Mark and I are still evaluating and testing it, as well as developing proper procedures for installing and configuring it.  Right now, Windows 10 incorporates some positive changes, but it also has its pitfalls.  I will release our final verdict and recommendations in mid to late August.  Stay tuned to this column!

 

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9 Websites That Will Make Your Life Better

 

The Internet contains a wealth of information on virtually any topic imaginable.  Some of it is extremely useful, while other content isn’t so reputable.

In this column, I’ve compiled nine really useful websites that can make your life easier, save you money or time, or provide some fun and entertainment.  I would be interested in hearing about websites you find useful as well – just email them to questions@calibre-cs.com.

  • Planning a weekend get-away? Heading to Evansville, but need to fuel the car?  We all know that gas prices can vary from town to town.  GasBuddy.com can help you locate the cheapest gasoline prices throughout the nation.  Prices are continually updated as users report gas prices in their area.  Mobile apps can be installed on your iPhone, Blackberry or Android phone to help you find the cheapest gas while you’re on the go.
  • Rather than throw out an item because of an ugly stain, check out HowToCleanAnything.com.  This website features hundreds of handy tips and tricks for removing stains and cleaning all sorts of items – from carpets to vehicles to sports equipment and more.
  • Financial advisors recommend reviewing your credit report at least annually to make sure its information is correct. AnnualCreditReport.com is the only website that allows you free access to your personal credit report from each of the three major credit reporting agencies (one per year from each agency).
  • When you were growing up, were you always taking things apart to figure out how they worked? Now you don’t have to.  HowStuffWorks.com tells you exactly what you want to know about almost anything.  And if you think you know it already, take their quizzes to find out.
  • Need a phone number, but don’t have a phone book handy? WhitePages.com allows you to find people or businesses quickly and easily – including phone numbers and addresses.  You can also do a reverse phone lookup if you want to find out who a phone number belongs to.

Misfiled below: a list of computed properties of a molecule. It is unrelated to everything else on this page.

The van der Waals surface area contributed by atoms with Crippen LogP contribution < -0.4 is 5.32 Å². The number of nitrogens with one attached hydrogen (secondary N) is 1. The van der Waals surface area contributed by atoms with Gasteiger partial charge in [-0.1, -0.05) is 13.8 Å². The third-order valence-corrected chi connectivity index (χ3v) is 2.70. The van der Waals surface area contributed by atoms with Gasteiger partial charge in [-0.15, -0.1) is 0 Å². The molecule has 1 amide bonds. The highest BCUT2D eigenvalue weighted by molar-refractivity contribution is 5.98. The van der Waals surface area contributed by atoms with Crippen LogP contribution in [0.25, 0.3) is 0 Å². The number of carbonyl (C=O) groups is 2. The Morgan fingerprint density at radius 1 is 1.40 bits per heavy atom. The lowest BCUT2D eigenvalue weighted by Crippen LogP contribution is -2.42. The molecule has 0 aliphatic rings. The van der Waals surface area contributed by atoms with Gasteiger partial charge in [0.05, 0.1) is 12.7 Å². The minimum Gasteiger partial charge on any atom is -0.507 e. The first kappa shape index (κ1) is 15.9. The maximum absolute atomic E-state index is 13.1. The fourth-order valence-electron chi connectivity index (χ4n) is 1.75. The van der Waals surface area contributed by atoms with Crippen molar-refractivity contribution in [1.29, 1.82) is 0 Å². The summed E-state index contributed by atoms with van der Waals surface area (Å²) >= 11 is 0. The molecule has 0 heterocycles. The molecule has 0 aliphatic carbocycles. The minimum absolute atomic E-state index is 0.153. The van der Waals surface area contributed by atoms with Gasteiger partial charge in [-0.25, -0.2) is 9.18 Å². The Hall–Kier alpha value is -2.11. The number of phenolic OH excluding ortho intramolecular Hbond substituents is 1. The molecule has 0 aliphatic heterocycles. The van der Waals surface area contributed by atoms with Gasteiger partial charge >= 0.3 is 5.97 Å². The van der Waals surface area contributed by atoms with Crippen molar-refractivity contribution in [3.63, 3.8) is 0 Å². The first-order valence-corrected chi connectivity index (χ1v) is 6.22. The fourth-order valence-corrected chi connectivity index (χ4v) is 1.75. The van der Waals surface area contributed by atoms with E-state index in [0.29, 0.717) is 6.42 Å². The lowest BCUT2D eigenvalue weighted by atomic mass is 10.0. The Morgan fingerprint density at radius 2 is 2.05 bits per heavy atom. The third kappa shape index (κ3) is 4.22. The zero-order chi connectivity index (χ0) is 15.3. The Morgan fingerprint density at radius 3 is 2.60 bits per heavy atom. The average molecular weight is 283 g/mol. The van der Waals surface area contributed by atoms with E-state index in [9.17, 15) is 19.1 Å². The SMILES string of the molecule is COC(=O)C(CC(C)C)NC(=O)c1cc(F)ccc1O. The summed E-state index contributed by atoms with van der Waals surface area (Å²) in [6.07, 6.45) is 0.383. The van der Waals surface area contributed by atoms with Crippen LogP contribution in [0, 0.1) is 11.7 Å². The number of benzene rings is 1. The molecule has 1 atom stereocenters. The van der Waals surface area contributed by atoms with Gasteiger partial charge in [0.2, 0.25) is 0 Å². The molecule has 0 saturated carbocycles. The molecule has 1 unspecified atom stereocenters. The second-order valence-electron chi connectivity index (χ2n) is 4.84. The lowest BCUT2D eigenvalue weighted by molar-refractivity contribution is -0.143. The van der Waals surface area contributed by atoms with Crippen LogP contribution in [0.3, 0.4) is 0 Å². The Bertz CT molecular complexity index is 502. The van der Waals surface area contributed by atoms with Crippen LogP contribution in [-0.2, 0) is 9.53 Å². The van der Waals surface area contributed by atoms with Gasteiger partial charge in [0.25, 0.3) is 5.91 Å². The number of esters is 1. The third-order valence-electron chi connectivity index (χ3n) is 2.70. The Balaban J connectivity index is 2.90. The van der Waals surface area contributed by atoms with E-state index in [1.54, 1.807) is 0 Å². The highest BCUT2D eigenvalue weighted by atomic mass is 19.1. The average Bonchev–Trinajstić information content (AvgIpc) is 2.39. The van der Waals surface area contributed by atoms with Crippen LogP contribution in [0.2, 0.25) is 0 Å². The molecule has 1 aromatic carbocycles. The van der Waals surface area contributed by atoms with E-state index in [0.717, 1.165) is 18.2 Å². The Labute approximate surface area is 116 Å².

• Tired of having to listen to the confusing automated phone answering systems when calling big companies? All you want to do is speak to a human, right?  GetHuman.com tracks the best phone numbers and contact options for over 8,000 companies worldwide to help get you to the right person quickly.
  • Your calendar age may not reflect your “physical age” (the age of your body). Leading doctors, including Dr. Mehmet Oz and Dr. Mike Roizen, developed RealAge.com to help you find out your body’s health age.  Simply complete the online test, review the results, then follow their health advice to improve your overall wellness.
  • Looking for a truly unique gift for that someone special? Got a simple task you need done, but don’t have the time to do it yourself?  Visit Fiverr.com and see if someone is willing to do it for you for only $5.  You’ll find offers ranging from normal “I will draw you a caricature for $5” to zany “I will hand letter your message on my beer gut for $5.”
  • Enjoy listening to the radio, but hate the constant commercials? Want music tailored to your particular taste or a certain genre?  Pandora.com is a free Internet radio station that allows you to build stations around an artist, a genre, or a song.  You can also purchase an annual subscription for $55 that removes the ads.

 

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Time Warner Cable: The Devil We Know

“Better the devil you know than the devil you don’t.”

This adage couldn’t be truer than when referring to the proposed merger between Time Warner Cable and Comcast, initiated in February 2014.

Since Time Warner Cable took ownership of Insight Communications, all of us have gotten to know the company and its services very well.  It’s pretty much been a love-hate relationship from the beginning.

Some aspects of Time Warner we’ve despised:

  • the botched email transition process from Insight email to TWC email,
  • modem configuration issues requiring Tier 3 tech support to correct,